The Environmental Planning and Assessment Act 1979 (EP&A Act) sets the broad framework for land use planning in New South Wales. Its objects include to encourage the proper management, development and conservation of natural and man-made resources, including agricultural land and natural areas. The objects also specifically refer to encouraging the protection of the environment, including the protection of native animals and plants, including threatened species, populations and ecological communities, and their habitats.
Part 3 of the EP&A Act3 provides a process for land-use planning at three levels – State, regional and local. It does this by providing for the preparation of environmental studies and the making of a number of environmental planning instruments (EPIs), notably State Environmental Planning Policies (SEPPs), Regional Environmental Plans (REPs), and Local Environmental Plans (LEPs). The preparation of SEPPs and REPs is initiated either by the Minister for Urban Affairs and Planning or DUAP. The preparation of LEPs is initiated by a council. These instruments guide and direct the types of land uses and developments which can and cannot occur in particular areas.
From a regional perspective, traditionally, REPs have been used to provide guidance on a particular planning issue (e.g. new urban uses, protection of scenic landscape) rather than providing a regional framework for all land-uses. They therefore only cover small portions of the State. In contrast, almost all councils in the State have LEPs in place for their entire local government area (LGA).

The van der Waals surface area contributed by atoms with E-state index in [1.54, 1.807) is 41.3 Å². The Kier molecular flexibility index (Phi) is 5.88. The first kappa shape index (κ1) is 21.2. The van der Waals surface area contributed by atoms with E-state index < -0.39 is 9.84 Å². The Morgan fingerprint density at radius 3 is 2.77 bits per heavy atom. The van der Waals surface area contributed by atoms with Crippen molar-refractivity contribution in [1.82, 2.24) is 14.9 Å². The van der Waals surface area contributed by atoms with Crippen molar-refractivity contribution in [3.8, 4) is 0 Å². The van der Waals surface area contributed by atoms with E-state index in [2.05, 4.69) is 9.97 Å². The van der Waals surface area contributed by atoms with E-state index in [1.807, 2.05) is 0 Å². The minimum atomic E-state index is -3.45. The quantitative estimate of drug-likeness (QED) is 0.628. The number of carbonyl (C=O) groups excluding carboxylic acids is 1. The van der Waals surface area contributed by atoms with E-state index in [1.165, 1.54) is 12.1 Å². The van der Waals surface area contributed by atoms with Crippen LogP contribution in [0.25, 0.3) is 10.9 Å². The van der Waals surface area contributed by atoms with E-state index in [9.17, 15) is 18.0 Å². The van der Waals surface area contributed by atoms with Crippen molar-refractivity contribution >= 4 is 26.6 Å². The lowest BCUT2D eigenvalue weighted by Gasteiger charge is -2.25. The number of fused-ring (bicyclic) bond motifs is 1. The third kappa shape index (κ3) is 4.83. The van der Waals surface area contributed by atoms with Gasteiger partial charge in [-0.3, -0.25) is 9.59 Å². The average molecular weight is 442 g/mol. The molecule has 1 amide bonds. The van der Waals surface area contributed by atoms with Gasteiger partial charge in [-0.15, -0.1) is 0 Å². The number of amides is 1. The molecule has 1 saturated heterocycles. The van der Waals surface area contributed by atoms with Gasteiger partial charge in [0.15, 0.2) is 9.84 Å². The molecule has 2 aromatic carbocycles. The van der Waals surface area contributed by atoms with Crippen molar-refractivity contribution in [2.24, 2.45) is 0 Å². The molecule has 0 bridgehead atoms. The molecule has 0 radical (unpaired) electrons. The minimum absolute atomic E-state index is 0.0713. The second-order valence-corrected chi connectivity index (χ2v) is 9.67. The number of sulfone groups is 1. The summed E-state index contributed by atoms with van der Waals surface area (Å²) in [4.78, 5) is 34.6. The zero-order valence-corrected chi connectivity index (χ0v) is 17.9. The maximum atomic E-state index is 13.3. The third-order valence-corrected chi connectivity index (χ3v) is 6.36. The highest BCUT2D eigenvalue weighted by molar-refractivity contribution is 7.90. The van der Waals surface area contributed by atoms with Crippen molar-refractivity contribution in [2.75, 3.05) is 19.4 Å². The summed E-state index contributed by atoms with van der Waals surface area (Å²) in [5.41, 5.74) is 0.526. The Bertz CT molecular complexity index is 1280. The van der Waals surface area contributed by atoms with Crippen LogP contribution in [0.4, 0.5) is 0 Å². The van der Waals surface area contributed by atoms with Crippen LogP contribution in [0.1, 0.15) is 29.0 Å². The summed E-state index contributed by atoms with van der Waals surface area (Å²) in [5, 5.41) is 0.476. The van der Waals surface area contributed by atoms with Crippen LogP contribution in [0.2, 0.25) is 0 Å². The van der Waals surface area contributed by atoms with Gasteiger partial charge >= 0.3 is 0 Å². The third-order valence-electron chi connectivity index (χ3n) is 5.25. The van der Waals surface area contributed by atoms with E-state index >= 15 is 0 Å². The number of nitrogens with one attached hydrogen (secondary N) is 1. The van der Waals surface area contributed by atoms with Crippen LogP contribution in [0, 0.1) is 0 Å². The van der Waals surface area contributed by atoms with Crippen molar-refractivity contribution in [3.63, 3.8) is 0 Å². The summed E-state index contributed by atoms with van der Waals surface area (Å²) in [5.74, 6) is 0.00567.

Part 4 of the EP&A Act establishes a process for the lodgement and assessment of development applications and the issuing of development consent by a consent authority (usually a council). When assessing a development application the consent authority must take into account the matters specified under s79C(1). This includes the following:
The Department of Urban Affairs and Planning has produced a Guide to Section 79C(1) to assist councils in the application of this section of the EP&A Act.
Works which do not require development consent under Part 4 of the EP&A Act (such as government infrastructure projects) may require approval under Part 5 of the EP&A Act. Part 5 of the EP&A Act is triggered if the proposed work (known as an ‘activity’) constitutes a use of land and requires the approval of a government authority (known as a determining authority). If the activity is likely to have a significant effect on the environment, then an EIS must be prepared for the activity.
The NVC Act sets the broad framework for the management of native vegetation in New South Wales. Its objects include to provide for the conservation and management of native vegetation on a regional basis, and to encourage and promote native vegetation management in the social, environmental and economic interests of the State.
The NVC Act provides for the establishment of Regional Vegetation Committees (RVCs) and the preparation of Regional Vegetation Management Plans (RVMPs) for a particular region (Lee and Rupp 1998). A region may comprise any one or more LGAs but must be at least the size of one whole LGA.
RVCs comprise fifteen members including one representative from local government and DLWC. RVMPs are prepared by either the Director-General of Land and Water Conservation or Regional Vegetation Committees (RVCs). To date, the practice has been for RVCs to prepare these plans.